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Neighbourhood material deprivation and severe maternal morbidity: a population-based cohort study in Ontario, Canada


Objectives — Rates of age-associated severe maternal morbidity (SMM) have increased in Canada, and an association with neighbourhood income is well established. Our aim was to examine SMM trends according to neighbourhood material deprivation quintile, and to assess whether neighbourhood deprivation effects are moderated by maternal age.

Design, Setting and Participants — A population-based retrospective cohort study using linked administrative databases in Ontario, Canada. We included primiparous women with a live birth or stillbirth at ≥20 weeks’ gestational age.

Primary Outcome — SMM from pregnancy onset to 42 days postpartum. We calculated SMM rate differences (RD) and rate ratios (RR) by neighbourhood material deprivation quintile for each of four 4-year cohorts from 1 April 2002 to 31 March 2018. Log-binomial multivariable regression adjusted for maternal age, demographic and pregnancy-related variables.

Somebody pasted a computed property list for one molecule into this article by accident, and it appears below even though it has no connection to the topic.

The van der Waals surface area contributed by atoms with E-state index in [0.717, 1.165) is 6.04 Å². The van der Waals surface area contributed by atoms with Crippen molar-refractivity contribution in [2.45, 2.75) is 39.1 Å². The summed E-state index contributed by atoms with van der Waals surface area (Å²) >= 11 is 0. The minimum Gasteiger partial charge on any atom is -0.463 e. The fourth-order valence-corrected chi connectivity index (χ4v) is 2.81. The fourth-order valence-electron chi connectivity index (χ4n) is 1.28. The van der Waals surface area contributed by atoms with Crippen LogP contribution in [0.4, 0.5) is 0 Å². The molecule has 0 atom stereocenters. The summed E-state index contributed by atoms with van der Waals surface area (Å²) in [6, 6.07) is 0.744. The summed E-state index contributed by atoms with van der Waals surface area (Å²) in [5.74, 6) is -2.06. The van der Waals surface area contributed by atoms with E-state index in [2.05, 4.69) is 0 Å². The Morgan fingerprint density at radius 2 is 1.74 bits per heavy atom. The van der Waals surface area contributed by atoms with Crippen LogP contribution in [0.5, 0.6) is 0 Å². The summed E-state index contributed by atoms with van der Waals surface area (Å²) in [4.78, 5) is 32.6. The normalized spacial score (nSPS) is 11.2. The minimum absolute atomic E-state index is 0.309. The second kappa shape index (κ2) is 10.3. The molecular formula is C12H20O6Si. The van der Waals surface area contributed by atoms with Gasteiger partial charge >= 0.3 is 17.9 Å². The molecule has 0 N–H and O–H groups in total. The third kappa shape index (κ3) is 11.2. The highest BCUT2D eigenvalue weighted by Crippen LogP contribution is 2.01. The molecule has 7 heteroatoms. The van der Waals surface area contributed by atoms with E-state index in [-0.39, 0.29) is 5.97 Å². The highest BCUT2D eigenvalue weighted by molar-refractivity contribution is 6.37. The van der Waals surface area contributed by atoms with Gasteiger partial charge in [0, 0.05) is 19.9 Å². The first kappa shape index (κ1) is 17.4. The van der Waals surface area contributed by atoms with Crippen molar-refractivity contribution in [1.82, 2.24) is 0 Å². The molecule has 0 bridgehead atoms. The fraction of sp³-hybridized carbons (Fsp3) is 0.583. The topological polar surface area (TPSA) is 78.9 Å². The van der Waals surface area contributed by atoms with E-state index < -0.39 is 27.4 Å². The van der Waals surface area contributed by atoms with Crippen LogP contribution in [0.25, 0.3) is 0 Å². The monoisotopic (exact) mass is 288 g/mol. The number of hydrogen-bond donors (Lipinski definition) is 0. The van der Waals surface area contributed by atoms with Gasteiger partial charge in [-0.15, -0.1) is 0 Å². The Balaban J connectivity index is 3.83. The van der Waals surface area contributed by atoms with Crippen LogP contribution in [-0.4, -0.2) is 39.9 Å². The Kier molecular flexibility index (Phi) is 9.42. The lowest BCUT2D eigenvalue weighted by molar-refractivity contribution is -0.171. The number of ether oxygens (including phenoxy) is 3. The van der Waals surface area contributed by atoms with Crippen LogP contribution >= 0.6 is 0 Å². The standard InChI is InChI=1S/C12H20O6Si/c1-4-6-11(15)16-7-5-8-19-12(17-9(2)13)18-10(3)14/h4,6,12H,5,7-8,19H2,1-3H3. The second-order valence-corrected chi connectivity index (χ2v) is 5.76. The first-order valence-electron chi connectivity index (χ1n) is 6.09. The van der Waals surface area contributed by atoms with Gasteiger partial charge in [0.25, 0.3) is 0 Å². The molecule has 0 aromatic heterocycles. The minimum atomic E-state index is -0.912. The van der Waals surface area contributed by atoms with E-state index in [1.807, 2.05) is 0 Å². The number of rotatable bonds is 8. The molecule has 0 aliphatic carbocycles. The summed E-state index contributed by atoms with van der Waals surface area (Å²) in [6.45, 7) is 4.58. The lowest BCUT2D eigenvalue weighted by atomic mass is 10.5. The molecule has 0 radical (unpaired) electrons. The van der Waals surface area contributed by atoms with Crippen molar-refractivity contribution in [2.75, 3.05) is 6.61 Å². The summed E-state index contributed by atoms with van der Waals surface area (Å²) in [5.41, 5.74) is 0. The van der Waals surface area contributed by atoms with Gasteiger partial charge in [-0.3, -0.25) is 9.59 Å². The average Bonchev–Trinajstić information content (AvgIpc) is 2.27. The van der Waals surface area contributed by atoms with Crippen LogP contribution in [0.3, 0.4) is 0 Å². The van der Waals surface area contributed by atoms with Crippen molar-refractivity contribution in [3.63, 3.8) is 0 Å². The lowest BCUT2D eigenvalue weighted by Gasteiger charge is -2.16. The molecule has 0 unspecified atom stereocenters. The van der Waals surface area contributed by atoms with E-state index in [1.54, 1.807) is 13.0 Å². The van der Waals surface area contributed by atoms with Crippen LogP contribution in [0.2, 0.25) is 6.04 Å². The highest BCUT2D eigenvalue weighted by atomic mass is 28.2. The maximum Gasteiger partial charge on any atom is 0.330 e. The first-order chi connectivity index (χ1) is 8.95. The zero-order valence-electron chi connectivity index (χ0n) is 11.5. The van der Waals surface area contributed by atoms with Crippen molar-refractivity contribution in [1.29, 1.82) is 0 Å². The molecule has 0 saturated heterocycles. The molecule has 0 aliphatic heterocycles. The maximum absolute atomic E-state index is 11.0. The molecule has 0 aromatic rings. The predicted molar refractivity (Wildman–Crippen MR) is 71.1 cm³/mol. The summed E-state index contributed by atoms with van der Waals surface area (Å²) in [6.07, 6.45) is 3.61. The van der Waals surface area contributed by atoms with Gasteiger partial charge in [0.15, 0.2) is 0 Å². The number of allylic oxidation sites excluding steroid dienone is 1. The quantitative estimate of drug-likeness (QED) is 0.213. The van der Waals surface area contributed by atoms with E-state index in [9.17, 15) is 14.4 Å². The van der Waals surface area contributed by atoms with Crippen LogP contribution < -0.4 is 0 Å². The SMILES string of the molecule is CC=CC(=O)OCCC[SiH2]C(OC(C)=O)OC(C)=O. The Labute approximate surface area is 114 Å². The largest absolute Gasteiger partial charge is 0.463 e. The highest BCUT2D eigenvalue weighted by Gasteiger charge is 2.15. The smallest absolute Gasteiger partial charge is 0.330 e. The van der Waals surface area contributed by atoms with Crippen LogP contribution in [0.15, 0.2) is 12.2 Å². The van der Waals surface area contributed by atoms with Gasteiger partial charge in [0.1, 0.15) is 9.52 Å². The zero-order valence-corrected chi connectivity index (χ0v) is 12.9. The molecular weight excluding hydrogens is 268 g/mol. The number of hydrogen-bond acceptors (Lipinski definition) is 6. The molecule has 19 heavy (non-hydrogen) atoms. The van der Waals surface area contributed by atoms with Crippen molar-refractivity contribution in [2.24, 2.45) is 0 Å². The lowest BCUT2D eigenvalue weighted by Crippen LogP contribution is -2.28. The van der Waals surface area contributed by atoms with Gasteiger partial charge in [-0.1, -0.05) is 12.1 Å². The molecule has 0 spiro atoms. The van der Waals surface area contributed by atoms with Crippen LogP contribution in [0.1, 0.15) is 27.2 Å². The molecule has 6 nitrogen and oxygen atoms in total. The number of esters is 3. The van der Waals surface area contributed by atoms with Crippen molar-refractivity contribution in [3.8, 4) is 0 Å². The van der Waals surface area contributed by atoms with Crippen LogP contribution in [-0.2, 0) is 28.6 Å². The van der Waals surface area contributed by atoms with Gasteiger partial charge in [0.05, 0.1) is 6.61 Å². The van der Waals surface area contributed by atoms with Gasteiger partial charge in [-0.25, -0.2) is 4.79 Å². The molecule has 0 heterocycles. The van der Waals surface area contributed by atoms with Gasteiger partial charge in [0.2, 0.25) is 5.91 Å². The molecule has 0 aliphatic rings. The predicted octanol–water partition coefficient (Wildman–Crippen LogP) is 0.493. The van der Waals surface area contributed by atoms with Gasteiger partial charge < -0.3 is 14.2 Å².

Results — There were 1 048 845 primiparous births during the study period. The overall rate of SMM was 18.0 per 1000 births. SMM rates were elevated for women living in areas with high material deprivation. In the final 4-year cohort, the RD between women living in high vs low deprivation neighbourhoods was 3.91 SMM cases per 1000 births (95% CI: 2.12 to 5.70). This was higher than the difference observed during the first 4-year cohort (RD 2.09, 95% CI: 0.62 to 3.56). SMM remained associated with neighbourhood material deprivation following multivariable adjustment in the pooled sample (RR 1.16, 95% CI: 1.11 to 1.21). There was no evidence of interaction with maternal age.

Conclusion — SMM rate increases were more pronounced for primiparous women living in neighbourhoods with high material deprivation compared with those living in low deprivation areas. This raises concerns of a widening social gap in maternal health disparities and highlights an opportunity to focus risk reduction efforts toward disadvantaged women during pregnancy and postpartum.



Snelgrove JW, Lam M, Watson T, Richard L, Fell DB, Murphy KE, Rosella LC. BMJ Open. 2021; 11(10):e046174. Epub 2021 Oct 6.

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